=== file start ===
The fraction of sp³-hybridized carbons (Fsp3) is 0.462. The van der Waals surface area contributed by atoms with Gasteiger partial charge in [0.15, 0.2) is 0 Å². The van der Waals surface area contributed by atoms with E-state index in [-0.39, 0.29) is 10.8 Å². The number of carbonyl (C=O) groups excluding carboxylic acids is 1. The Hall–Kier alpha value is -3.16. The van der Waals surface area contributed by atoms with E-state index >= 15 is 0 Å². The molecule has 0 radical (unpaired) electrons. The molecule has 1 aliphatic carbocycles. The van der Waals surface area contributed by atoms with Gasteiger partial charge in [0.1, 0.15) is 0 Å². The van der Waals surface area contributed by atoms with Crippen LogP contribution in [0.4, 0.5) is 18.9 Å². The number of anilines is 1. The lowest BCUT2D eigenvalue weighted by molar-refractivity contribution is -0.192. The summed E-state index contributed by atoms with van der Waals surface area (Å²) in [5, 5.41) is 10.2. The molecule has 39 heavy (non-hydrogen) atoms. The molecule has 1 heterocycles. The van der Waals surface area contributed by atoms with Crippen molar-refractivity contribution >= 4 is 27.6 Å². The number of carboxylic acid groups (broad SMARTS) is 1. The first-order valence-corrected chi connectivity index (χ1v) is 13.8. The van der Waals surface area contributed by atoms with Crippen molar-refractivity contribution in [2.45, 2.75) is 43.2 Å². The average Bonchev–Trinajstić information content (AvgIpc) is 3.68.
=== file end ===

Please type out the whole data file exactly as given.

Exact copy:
The fraction of sp³-hybridized carbons (Fsp3) is 0.462. The van der Waals surface area contributed by atoms with Gasteiger partial charge in [0.15, 0.2) is 0 Å². The van der Waals surface area contributed by atoms with E-state index in [-0.39, 0.29) is 10.8 Å². The number of carbonyl (C=O) groups excluding carboxylic acids is 1. The Hall–Kier alpha value is -3.16. The van der Waals surface area contributed by atoms with E-state index >= 15 is 0 Å². The molecule has 0 radical (unpaired) electrons. The molecule has 1 aliphatic carbocycles. The van der Waals surface area contributed by atoms with Gasteiger partial charge in [0.1, 0.15) is 0 Å². The van der Waals surface area contributed by atoms with Crippen LogP contribution in [0.4, 0.5) is 18.9 Å². The number of anilines is 1. The lowest BCUT2D eigenvalue weighted by molar-refractivity contribution is -0.192. The summed E-state index contributed by atoms with van der Waals surface area (Å²) in [5, 5.41) is 10.2. The molecule has 39 heavy (non-hydrogen) atoms. The molecule has 1 heterocycles. The van der Waals surface area contributed by atoms with Crippen molar-refractivity contribution >= 4 is 27.6 Å². The number of carboxylic acid groups (broad SMARTS) is 1. The first-order valence-corrected chi connectivity index (χ1v) is 13.8. The van der Waals surface area contributed by atoms with Crippen molar-refractivity contribution in [2.45, 2.75) is 43.2 Å². The average Bonchev–Trinajstić information content (AvgIpc) is 3.68.